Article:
We have our own datacenter which houses platform specific environments and each environment is isolated. Eeach environment is also has 3 tiers (Web Servers, Application Servers & Datastore). We also plan on introducing an Automation framework(environment) which needs to communicate with the platform specific environments hosts.


private datacenter [Automation environment host runs commands ----> <ssh> ---> platform hosts]


Some team members have raised this as a security concern. Specially ssh access into the DB servers in tier 3. Now I'm more of a dev than an ops guy so I'd like to get more of a thorough explanation on why this might be too much of a risk.

Can someone clearly highlight why this is not recommended? or perhaps it is not a risk, and if so can you please highlight the considerations to implement it.


  • short answer: Having direct access to the server allows attackers to pound on the door and get in. There are ways to secure that access (for ssh), but in general, you want to seriously limit access to servers.
    – schroeder
    Commented Mar 17, 2015 at 23:12
  • If you've properly secured your SSH, it's more akin to letting attackers beat their heads against a brick wall.
    – Mark
    Commented Mar 18, 2015 at 8:03
  • 1
    @Mark A brick wall that may or may not have a hole in it somewhere Commented Dec 14, 2018 at 16:03
  • 1
    I understand that 5 years ago, when this stackexchange was burgeoning, having a general answer for why ports should be closed was a good idea. There were not enough resources to expound on the nuances on each services. However, there are different risks-benefit relationships to exposing different services to the internet. For example exposing port 80, port 22 and port 53 all carry different risk profiles. Marking every question as a duplicate is the equivalent of answering is ignoring these nuances and it's time to look at what ports are related to internet-safe services.
    – TZubiri
    Commented Mar 21, 2020 at 15:08
  • 1
    I think it's fair to have a separate question for each port, there's a finite number of them. But of course this depends on the size of all of the site and whether there can be an answer for each port.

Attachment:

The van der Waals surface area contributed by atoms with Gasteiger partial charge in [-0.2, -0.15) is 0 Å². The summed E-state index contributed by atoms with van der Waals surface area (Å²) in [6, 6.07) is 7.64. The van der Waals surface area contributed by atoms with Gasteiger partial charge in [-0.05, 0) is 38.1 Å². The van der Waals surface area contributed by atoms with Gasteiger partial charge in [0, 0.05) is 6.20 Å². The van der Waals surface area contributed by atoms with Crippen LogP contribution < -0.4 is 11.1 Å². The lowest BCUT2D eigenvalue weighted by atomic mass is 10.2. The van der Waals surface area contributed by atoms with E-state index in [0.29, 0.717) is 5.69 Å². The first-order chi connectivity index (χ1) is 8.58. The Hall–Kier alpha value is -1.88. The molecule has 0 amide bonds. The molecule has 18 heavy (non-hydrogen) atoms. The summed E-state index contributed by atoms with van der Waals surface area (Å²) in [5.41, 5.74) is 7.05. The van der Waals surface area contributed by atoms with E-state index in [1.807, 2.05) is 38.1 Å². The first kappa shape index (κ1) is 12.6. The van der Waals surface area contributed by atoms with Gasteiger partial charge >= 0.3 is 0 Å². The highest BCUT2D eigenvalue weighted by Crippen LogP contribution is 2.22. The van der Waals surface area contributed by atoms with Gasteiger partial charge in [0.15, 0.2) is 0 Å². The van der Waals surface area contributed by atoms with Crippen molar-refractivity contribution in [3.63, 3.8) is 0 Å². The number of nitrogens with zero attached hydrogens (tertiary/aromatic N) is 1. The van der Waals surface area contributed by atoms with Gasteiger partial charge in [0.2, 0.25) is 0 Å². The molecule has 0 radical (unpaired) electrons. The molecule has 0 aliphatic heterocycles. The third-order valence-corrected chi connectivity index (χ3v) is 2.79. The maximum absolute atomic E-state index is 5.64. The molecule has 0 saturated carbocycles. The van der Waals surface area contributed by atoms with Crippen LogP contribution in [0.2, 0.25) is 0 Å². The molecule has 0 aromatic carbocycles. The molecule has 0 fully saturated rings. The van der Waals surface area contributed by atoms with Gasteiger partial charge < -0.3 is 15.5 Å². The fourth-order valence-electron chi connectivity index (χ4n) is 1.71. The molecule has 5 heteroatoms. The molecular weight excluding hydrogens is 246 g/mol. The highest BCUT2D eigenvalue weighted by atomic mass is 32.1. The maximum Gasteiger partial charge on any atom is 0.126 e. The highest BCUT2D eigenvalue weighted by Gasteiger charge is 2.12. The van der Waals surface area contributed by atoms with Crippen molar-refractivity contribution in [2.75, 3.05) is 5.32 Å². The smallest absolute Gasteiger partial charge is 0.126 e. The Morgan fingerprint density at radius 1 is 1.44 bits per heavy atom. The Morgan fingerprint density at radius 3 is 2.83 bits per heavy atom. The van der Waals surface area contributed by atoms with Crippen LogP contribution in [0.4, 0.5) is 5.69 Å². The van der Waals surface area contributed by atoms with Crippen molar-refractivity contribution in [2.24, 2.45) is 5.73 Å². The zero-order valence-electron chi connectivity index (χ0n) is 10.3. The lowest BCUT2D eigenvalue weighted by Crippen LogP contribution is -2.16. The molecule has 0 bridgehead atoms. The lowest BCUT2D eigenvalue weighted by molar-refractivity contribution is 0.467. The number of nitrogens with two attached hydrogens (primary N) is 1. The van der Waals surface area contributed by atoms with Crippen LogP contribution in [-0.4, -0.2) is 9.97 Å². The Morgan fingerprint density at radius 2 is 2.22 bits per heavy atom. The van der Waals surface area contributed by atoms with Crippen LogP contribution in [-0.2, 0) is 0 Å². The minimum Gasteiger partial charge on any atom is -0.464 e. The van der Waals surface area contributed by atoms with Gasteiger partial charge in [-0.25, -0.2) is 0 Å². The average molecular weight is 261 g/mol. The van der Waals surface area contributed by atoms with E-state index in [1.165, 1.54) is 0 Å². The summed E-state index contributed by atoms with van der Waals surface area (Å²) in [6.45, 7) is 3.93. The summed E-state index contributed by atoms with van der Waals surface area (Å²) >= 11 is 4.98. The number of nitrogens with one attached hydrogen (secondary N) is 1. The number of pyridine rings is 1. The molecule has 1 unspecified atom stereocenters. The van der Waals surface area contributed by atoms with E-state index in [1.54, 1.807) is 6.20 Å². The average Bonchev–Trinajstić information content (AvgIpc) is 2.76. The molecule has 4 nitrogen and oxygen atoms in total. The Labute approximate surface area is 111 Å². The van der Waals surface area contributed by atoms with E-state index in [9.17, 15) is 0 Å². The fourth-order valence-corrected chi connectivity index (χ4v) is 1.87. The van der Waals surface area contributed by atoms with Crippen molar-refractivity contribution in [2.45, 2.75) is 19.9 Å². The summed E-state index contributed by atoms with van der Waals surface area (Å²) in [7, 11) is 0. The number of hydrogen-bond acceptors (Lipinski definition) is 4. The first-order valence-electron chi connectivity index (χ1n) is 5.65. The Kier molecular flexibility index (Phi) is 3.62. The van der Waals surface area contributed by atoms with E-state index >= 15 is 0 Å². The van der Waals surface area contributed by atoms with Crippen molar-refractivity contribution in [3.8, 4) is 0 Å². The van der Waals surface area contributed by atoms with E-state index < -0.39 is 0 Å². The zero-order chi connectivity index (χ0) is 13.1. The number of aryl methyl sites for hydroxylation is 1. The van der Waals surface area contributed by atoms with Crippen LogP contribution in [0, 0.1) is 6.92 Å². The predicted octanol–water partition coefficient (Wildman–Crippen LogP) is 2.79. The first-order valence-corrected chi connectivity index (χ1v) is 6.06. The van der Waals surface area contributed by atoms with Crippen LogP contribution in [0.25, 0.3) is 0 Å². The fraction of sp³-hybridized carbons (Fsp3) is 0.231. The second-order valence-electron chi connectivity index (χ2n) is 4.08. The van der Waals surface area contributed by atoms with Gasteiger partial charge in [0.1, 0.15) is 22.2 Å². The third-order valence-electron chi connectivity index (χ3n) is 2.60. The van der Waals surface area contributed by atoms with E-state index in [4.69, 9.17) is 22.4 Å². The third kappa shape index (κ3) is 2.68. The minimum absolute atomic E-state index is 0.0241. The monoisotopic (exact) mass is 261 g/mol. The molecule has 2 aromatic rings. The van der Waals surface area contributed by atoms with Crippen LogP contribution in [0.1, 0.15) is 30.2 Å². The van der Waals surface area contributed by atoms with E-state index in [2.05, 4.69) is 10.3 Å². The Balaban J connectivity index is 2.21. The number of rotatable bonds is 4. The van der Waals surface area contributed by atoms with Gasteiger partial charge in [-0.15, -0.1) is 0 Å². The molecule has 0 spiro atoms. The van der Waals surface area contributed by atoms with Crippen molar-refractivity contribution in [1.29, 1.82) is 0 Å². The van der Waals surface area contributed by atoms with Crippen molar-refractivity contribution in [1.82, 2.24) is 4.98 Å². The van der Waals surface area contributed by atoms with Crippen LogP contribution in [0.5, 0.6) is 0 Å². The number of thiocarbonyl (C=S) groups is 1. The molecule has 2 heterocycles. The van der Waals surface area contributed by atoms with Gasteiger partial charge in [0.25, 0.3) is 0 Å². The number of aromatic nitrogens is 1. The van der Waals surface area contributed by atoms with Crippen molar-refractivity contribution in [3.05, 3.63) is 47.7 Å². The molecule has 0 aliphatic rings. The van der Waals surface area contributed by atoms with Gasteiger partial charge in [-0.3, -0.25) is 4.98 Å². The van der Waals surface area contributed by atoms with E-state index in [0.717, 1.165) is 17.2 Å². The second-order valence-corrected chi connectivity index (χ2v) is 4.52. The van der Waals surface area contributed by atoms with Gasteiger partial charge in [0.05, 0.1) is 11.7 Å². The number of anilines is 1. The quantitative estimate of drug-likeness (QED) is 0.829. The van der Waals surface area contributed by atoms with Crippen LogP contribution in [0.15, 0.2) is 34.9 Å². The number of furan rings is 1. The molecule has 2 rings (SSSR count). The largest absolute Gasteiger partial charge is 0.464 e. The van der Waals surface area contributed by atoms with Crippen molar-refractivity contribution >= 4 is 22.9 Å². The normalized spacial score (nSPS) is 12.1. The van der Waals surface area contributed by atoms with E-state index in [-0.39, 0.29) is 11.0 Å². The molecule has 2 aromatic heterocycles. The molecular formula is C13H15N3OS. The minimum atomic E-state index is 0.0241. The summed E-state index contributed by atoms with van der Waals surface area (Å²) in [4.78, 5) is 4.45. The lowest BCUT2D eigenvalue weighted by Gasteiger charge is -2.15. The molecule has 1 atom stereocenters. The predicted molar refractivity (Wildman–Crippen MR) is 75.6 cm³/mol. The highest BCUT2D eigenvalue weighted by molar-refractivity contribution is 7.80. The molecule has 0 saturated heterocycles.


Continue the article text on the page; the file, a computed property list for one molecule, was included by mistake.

– TZubiri
    Commented Apr 15, 2022 at 20:55

2 Answers 2


Can someone clearly highlight why this is not recommended?

Because any running service is increasing your attack surface. Especially with network capable services, you're always exposed to danger. I don't think anyone can give you a more specific answer than that, since the SSH implementations tend to be quite OK from a security standpoint. Nevertheless there is always the possibility that an exploit is discovered, granting anyone sending the right packets to your server access or that you've greatly misconfigured your servers.

But, even if you assume that the software itself is flawless, there are a couple of reasons why you might want to re-think your approach. Obviously, you haven't told us and details about your setup, but in the real world key management, audit trails and firewalling is always an issue. Aiming for another approach might therefore be a good idea.

  • For this reason also, the firewall operates as a separate physical component from the application server.
    – munchkin
    Commented Mar 18, 2015 at 13:35
  • 1
    The generic answer of "every exposed port is an attack surface" misses important port 22 nuances like the authentication method, SSH has a wide array of auth options, password authentication is more dangerous than private key, I believe there's also federated authentication like ldap.
    – TZubiri
    Commented Mar 21, 2020 at 15:09
  • 1
    This doesn't make the generic answer less true. Also all of your nuances are rendered invalid when some (unlikely) pre-authentication flaw is found in OpenSSH. At least we've seen such flaws in other protocols / implementations. Commented Mar 22, 2020 at 17:56

Ultimately you need remote access to your servers but there are some things you can do to keep the bad guys out.

Don't run the internet facing SSH on an IP used by the application. Ideally use a dedicated host acting as a jump box. Use port knocking. Use key pairs. Use fail2ban. Don't allow root logins. Restrict access to a named group. Don't use shared logins. Don't allow direct access below the presentation tier.

  • 5
    What I don't understand about the bastion architecture is that it just adds an indirection layer, it looks like security by complexity. Why not apply the same restrictions you would use to connect to the bastion host to connect to the specific port directly?
    – TZubiri
    Commented Mar 21, 2020 at 15:14
  • Then post a question asking for some elaboration (there's too much to cover in a comment)
    – symcbean
    Commented Apr 11, 2022 at 17:11
  • 3
    The idea would be to cover it in the answer. The question asks what the risks of opening port 22, by elaborating on how the bastion architecture would reduce risks, you would undoubtedly shed light on a specific risk that is supposedly mitigated, answering the question. An expansion to this question or a new answer are both sensible, and can answer the question in a more concrete way than in a generic question about the bastion pattern.
    – TZubiri
    Commented Apr 15, 2022 at 21:02

Not the answer you're looking for? Browse other questions tagged .